Tag Archives: love

Traces of Heaven and Hell in the most meaningful and painful experiences of life

What’s Heaven like?

I believe we already know. Well, we’ve inklings of what it’s like in our flesh, in our deepest and most meaningful human experiences.

As far as I’m concerned all the important stuff foreshadows eternity.

So what’s the best thing that ever happened to you?

Most people will say; love… when it’s true of course!

Or they’ll say; my children.

Before the birth of our children we were living – the only life we knew – but it was a life of a much lower quality.

Sometimes at weddings I ask the couple to think of their individual lives before they met.

You can almost see the emptiness registering!

Before meeting they had a life but it was life of a much lower quality.

Before your children you had a life too… but of a different quality altogether. Few want to go back.

The quality of life after the experience of true love or after the birth of your children – the deep and deeper meaning – is a reflection of gaining or stepping-up to the life of Heaven.

The life of Heaven is a step-up in quality again. In fact, it’s the ultimate quality of life.

After death nobody ever wants to come back except the souls in trouble. They want to come back to undo so much but can’t… that’s their suffering.

Imagine if you had to go back to your life before true love or to your life before your children.

Can you imagine it?

Do you ever really get back? Are you not always bereft?

Evening falls over the River Slaney… can you see the path of your life condensed into a single day?

That’s reflecting the soul’s loss of Heaven.

The loss of true love or of a child and it’s impact on the quality of life is actually a reflection of what it’s like for the soul to lose Heaven.

In the most meaningful and painful spaces of our lives we’re always reflecting eternity… glimpsing eternity.

Love is the standard by which God will judge us – but it is love of a much higher standard than we realize

Jesus has taught us that there’s a definitive standard – love defined as love of God and love of neighbour – by which we will all be judged.

But don’t be complacent about God’s love… and be careful of presumption…

Because this love is of a much higher standard than most people realize. Remember Jesus’ teaching that his new standard is higher than the old; love your enemies.

Or the widow who put in one small coin. She put in more than all the others although the others put in much bigger amounts… because she gave everything she had.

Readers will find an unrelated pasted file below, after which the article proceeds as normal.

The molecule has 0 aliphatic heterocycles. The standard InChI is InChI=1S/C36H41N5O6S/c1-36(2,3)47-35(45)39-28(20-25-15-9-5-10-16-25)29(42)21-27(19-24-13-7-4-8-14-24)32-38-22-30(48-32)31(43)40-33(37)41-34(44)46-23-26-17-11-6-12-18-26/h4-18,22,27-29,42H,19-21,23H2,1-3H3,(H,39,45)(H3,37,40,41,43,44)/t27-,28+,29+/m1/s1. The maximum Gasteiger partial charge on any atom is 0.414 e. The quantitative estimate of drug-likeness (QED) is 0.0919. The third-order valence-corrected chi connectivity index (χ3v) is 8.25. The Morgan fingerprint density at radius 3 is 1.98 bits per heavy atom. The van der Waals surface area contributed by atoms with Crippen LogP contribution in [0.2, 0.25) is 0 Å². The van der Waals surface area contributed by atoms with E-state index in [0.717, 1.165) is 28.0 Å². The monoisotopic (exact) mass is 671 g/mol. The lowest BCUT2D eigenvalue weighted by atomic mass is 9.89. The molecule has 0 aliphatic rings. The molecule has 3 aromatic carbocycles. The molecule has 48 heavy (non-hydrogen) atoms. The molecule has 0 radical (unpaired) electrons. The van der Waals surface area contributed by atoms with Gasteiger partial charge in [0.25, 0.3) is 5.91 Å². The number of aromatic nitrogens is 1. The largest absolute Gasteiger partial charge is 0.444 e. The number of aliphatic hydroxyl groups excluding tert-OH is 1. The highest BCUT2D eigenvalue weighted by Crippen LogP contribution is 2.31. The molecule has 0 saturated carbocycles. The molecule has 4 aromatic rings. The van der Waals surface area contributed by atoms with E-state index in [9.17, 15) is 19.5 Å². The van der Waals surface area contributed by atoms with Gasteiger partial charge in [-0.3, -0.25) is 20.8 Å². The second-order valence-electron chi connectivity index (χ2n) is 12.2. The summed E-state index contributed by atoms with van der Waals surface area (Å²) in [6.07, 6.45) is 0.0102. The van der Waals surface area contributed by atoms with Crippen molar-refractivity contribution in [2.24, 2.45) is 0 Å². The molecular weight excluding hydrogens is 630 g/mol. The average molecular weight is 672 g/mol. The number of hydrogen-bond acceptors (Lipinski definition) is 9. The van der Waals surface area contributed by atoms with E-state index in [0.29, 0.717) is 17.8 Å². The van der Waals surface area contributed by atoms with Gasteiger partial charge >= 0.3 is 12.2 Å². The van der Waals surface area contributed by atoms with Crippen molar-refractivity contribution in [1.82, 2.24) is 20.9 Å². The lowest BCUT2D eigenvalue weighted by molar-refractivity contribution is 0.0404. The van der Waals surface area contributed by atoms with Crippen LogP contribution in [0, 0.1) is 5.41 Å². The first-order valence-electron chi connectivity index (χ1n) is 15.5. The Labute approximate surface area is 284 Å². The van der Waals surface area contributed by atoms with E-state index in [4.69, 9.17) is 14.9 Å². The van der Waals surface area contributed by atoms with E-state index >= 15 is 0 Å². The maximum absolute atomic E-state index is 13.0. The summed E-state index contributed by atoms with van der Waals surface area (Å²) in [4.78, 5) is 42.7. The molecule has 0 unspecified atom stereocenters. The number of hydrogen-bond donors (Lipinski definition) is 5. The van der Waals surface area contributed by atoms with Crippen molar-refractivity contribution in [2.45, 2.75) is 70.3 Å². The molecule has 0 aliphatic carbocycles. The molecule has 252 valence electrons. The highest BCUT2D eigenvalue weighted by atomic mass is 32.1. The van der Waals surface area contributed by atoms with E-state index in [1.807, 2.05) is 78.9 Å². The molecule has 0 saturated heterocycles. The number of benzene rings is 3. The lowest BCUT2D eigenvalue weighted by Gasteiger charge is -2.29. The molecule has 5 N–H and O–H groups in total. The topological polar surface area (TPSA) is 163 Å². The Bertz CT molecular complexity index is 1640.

He’s indicating different levels of love… which correspond to different levels in the next life, in the kingdom of God.

When Jesus speaks about love he really means all-consuming charity, charity that no longer experiences even a hint of self denial. He’s not really thinking about romantic love.

So be careful… sometimes people use Jesus emphasis on love to include stuff that may be contrary to Jesus intentions; may be contrary. Some TV personalities are quite adept at this!

Here’s a good illustration of the inner dynamics of judgement; suppose I’m buying a car. For many it’s an ordinary enough event and few would even relate it to God. But for others it’s far from an everyday event. I could splash out 20,000 or 50,000 or even 80,000. What we do not suspect is that we’ll relive that choice – and every other choice – from within the standard of God’s love at the moment of our judgement; how did I love God and how did I love my neighbour in these choices?

In our judgment we’ll see what we actually did with what we had, and what we could have done – and much of it will be stuff that we don’t even connect with God, stuff that we might call “business” or “the market” or some other name whereby we remove whole areas of our lives from God, as if God could be excluded, but seeing what we could have done, but didn’t do, at this level – in the presence of God – is actually pure punishment.

So while we might think that a man or woman has been successful, that same success may prove their downfall at the moment of their judgement.

The criteria of judgment will always be; how did I love God and love my neighbour in my everyday choices and no area of human life, endeavour or enterprise escapes God’s attention.

Have you ever wondered why Jesus taught that the poor are blessed? Partly, because they avoid this responsibility and thus they avoid this kind of judgement. But that’s only part of the reason.

The bigger part is how success, more often than not, deceives and empowers our small ego lives into choking our need for big life, for God.

But that’s another day’s work!